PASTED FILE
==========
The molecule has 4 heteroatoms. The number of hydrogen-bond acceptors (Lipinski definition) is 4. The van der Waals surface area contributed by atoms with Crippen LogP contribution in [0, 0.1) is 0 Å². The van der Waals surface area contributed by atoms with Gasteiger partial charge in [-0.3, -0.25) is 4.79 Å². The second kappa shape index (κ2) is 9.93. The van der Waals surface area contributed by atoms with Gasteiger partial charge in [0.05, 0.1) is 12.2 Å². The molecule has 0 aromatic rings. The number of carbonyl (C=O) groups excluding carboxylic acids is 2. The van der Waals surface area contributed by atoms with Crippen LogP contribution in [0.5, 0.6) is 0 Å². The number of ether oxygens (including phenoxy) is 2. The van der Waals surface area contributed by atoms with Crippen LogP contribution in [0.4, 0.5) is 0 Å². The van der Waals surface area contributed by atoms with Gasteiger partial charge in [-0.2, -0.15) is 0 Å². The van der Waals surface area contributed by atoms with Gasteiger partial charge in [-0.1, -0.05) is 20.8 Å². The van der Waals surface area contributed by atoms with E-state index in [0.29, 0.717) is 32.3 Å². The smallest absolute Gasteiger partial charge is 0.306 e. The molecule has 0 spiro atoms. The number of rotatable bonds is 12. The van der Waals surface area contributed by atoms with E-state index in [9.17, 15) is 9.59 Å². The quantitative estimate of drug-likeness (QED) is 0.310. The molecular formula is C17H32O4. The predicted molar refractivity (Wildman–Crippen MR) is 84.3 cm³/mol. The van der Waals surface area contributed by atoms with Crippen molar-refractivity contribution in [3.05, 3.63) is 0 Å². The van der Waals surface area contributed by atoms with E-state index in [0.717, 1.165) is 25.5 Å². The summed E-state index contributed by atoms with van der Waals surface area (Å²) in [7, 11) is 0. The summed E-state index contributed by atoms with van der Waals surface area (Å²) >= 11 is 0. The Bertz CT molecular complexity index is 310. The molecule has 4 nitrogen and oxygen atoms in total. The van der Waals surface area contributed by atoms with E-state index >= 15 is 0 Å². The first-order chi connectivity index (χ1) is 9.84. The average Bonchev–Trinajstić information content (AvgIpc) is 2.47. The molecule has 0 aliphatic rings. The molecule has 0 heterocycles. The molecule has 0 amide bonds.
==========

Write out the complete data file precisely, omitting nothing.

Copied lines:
The molecule has 4 heteroatoms. The number of hydrogen-bond acceptors (Lipinski definition) is 4. The van der Waals surface area contributed by atoms with Crippen LogP contribution in [0, 0.1) is 0 Å². The van der Waals surface area contributed by atoms with Gasteiger partial charge in [-0.3, -0.25) is 4.79 Å². The second kappa shape index (κ2) is 9.93. The van der Waals surface area contributed by atoms with Gasteiger partial charge in [0.05, 0.1) is 12.2 Å². The molecule has 0 aromatic rings. The number of carbonyl (C=O) groups excluding carboxylic acids is 2. The van der Waals surface area contributed by atoms with Crippen LogP contribution in [0.5, 0.6) is 0 Å². The number of ether oxygens (including phenoxy) is 2. The van der Waals surface area contributed by atoms with Crippen LogP contribution in [0.4, 0.5) is 0 Å². The van der Waals surface area contributed by atoms with Gasteiger partial charge in [-0.2, -0.15) is 0 Å². The van der Waals surface area contributed by atoms with Gasteiger partial charge in [-0.1, -0.05) is 20.8 Å². The van der Waals surface area contributed by atoms with E-state index in [0.29, 0.717) is 32.3 Å². The smallest absolute Gasteiger partial charge is 0.306 e. The molecule has 0 spiro atoms. The number of rotatable bonds is 12. The van der Waals surface area contributed by atoms with E-state index in [9.17, 15) is 9.59 Å². The quantitative estimate of drug-likeness (QED) is 0.310. The molecular formula is C17H32O4. The predicted molar refractivity (Wildman–Crippen MR) is 84.3 cm³/mol. The van der Waals surface area contributed by atoms with Crippen molar-refractivity contribution in [3.05, 3.63) is 0 Å². The van der Waals surface area contributed by atoms with E-state index in [0.717, 1.165) is 25.5 Å². The summed E-state index contributed by atoms with van der Waals surface area (Å²) in [7, 11) is 0. The summed E-state index contributed by atoms with van der Waals surface area (Å²) >= 11 is 0. The Bertz CT molecular complexity index is 310. The molecule has 4 nitrogen and oxygen atoms in total. The van der Waals surface area contributed by atoms with E-state index >= 15 is 0 Å². The first-order chi connectivity index (χ1) is 9.84. The average Bonchev–Trinajstić information content (AvgIpc) is 2.47. The molecule has 0 aliphatic rings. The molecule has 0 heterocycles. The molecule has 0 amide bonds.